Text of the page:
Although scams reported to the Federal Trade Commission and state attorneys general dipped in 2012 to 8,658, 2013 is seeing a significant uptick. If the current trend continues, the number of home loan scams reported in 2013 will exceed 11,000 – and that’s likely only the tip of the iceberg, since many such frauds are never officially recorded.  Along with the increase in reports is a worrying rise in average loss. According to the Loan Scam Prevention Database maintained by the Lawyers’ Committee for Civil Rights Under Law, the average loss from loan scammers in 2012 was $3,604; so far this year, it’s $4,098.

Barbara Floyd-Jones
Barbara Floyd-Jones, program manager of local support for foreclosure solutions at NeighborWorks America, warned of the dangers of these “wolves in sheep’s clothing” on a recent episode of the nationally syndicated radio program, The Yolanda Adams Morning Show.

Even if the person offering you a so-called great deal is “is a lawyer or sitting with you on a pew in a church,” Floyd-Jones warned, know the signs and “stay away from those kind of people. Not everyone is out to help you. They’re trying to make money off you.” Listen to her interview here.

In fact, the involvement of lawyers is an increasing trend. In 2012, 36 percent of reported scams involved lawyers; in 2013, their share is 45 percent. These shady practitioners are often heard in radio ads, which is why interviews like the one Floyd-Jones participated in are so important.

Recognizing the growing problem with loan scams, the U.S. Congress asked NeighborWorks America three years ago to launch a national public education campaign to empower homeowners to protect themselves through education and trusted referrals. Thus, the Loan Modification Scam Alert website and campaign were created. In addition to online education, it offers a call-in hotline, in operation 24 hours a day seven days a week, in 45 languages.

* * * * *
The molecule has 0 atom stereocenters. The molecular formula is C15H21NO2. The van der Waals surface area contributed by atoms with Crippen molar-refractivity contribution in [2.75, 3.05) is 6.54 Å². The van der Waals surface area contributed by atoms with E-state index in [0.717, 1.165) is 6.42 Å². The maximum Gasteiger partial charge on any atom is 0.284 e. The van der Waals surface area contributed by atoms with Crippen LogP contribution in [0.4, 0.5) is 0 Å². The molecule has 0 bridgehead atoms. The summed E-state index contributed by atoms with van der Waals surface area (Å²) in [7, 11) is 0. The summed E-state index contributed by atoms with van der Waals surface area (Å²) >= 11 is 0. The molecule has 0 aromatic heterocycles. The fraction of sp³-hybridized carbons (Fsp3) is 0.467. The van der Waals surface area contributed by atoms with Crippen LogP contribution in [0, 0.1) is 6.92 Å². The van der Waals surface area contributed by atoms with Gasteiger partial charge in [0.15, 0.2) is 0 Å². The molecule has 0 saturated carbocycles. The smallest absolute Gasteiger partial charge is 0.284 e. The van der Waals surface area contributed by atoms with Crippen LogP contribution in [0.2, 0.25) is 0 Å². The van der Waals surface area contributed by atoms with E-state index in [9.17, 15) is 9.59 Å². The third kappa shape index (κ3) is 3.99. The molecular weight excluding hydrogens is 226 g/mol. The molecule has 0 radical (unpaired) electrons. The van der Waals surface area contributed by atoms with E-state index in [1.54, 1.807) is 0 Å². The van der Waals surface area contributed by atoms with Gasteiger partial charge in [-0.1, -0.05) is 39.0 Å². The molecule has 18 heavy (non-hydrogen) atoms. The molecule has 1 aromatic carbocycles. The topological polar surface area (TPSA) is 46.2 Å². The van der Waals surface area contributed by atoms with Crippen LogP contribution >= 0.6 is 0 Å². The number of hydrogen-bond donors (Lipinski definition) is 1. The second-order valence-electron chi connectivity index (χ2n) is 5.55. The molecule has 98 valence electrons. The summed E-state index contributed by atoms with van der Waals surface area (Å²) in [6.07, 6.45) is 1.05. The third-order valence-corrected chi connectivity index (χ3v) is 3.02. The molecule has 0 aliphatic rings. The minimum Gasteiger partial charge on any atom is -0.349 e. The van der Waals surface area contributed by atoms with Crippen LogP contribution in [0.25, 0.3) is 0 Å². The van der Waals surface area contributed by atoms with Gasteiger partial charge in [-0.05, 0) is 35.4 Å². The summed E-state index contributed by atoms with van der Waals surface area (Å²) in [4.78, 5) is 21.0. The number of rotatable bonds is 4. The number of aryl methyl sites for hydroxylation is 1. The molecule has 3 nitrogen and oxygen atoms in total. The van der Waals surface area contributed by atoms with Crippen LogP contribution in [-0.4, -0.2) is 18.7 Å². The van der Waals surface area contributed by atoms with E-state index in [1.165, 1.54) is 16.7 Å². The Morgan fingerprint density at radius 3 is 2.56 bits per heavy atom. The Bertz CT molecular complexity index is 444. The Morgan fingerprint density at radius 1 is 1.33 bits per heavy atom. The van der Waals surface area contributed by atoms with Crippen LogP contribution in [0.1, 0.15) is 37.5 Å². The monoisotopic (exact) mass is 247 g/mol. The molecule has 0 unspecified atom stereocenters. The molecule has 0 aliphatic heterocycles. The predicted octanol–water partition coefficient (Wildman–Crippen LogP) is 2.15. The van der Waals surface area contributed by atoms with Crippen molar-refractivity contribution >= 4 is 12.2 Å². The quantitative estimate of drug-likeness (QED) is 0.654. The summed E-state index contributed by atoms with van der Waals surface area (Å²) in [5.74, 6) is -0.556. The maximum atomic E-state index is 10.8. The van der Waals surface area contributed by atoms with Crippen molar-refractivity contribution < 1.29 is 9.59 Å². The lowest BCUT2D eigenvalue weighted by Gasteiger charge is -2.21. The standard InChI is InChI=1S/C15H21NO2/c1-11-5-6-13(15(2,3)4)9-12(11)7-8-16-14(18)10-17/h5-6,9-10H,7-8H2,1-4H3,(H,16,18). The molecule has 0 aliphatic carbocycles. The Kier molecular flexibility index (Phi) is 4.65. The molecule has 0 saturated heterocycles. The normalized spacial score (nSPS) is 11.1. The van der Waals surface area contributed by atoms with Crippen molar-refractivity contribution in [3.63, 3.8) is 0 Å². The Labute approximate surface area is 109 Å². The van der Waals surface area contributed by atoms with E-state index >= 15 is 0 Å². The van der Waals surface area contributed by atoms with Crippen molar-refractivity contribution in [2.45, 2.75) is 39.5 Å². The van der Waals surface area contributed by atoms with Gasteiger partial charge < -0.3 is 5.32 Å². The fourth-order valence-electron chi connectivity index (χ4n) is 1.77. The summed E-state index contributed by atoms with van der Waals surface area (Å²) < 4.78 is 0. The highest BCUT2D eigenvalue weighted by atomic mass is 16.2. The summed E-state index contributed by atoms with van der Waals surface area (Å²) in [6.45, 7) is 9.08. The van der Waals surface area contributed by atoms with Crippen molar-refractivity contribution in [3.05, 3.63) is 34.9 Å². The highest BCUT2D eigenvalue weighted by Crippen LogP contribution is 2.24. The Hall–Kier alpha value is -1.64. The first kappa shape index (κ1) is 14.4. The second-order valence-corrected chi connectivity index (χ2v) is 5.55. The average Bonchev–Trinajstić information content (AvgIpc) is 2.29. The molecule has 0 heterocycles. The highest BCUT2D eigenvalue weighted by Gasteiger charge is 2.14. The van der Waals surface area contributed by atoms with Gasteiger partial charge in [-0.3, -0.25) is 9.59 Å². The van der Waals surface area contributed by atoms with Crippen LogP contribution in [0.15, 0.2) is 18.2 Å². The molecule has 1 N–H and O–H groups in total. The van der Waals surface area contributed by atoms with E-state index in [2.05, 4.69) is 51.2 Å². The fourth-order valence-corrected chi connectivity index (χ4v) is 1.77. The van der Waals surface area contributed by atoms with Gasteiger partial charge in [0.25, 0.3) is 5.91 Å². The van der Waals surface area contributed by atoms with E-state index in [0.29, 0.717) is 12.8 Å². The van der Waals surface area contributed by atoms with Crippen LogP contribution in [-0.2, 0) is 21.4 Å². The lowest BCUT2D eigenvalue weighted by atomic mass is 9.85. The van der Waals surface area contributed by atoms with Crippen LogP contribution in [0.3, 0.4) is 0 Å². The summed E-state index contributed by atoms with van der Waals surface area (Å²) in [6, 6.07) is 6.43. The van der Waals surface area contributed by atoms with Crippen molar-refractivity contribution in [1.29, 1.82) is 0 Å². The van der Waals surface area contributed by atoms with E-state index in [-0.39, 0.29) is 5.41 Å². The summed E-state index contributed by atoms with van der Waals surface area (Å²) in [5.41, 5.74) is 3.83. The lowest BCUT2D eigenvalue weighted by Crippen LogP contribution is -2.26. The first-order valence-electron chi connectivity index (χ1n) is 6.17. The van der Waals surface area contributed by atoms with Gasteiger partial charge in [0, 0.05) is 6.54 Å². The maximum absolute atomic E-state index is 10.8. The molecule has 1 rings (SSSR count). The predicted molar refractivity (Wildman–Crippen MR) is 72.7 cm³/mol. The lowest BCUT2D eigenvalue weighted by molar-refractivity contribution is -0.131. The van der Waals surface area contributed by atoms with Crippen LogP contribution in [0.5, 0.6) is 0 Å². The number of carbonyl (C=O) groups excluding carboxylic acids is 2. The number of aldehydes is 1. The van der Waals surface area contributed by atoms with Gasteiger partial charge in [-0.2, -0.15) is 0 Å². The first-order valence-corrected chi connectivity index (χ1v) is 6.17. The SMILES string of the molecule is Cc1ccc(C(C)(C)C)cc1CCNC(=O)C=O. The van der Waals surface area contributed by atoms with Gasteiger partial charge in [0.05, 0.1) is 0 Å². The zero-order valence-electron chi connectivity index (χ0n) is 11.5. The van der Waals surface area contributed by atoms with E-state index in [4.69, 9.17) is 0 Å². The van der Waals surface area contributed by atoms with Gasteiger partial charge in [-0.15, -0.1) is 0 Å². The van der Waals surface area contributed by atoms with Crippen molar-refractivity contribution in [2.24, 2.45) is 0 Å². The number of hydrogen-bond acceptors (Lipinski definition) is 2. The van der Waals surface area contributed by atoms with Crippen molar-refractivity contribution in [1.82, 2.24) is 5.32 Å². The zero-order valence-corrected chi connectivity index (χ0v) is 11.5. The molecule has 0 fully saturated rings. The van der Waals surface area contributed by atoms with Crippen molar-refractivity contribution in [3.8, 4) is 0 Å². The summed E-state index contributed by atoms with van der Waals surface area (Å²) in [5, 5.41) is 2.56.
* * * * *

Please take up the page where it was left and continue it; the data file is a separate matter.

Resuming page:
“By far, the most common scam is asking homeowners to pay a fee upfront or before a loan modification has successfully occurred,” says Floyd-Jones, adding that the most vulnerable targets are senior citizens and minorities for whom English is their second language. “The Federal Trade Commission ruled this practice is illegal in 2010, but most consumers don’t know it.”

Monday, August 5, 2013

Unconventional allies: Finding common cause with workers on the ‘front lines’ of communities

Photo of Eileen Fitzgerald
By Eileen Fitzgerald
Chief Executive Officer
NeighborWorks America
A woman with diabetes, evicted from her home after failing to keep up with her mortgage, is forced to find shelter with a string of friends. Unable to keep track of her medications or maintain a stable, healthy diet, her disease spirals out of control.

A youth’s grades plummet and he drops out of high school, unable to concentrate on his homework because he shares the same cramped living quarters with five siblings, his parents and grandparents.

An employee of a small business is chronically late and misses key deadlines because she cannot afford to live close to work or secure reliable transportation.

It’s true: Home matters. The lack of safe, clean, affordable housing concerns a wide network of frontline workers in the community. Talk to health care professionals, teachers and business managers, and the critical necessity of decent, accessible housing for health and productivity immediately becomes apparent.

Forty years of research show that reducing overcrowding, for example, lessens exposure to infectious diseases and promotes better health overall. One recent study by the University of Michigan illustrates that housing instability triggers depression and anxiety.

Likewise, teachers testify that children who live in safe, healthy, permanent homes do better in school. National Housing Conference research documents that children who move frequently are absent more from school, have trouble concentrating on their studies, and have difficulty making and keeping friends. In addition, children who live in overcrowded homes have lower math and reading scores, and are less likely to graduate from high school.

In the work world, managers at enterprises both big and small have learned firsthand that employees who are not stressed every month about how they will make their rent or mortgage payments—and ideally do not have arduous or expensive commutes—are more reliable and productive.

By remembering that safe, affordable housing affects virtually every aspect of a person’s life, the number and type of potential partnerships ripe for exploration expands exponentially.

This is re-posted from the Bipartisan Beat blog on the Bipartisan Policy Commission website.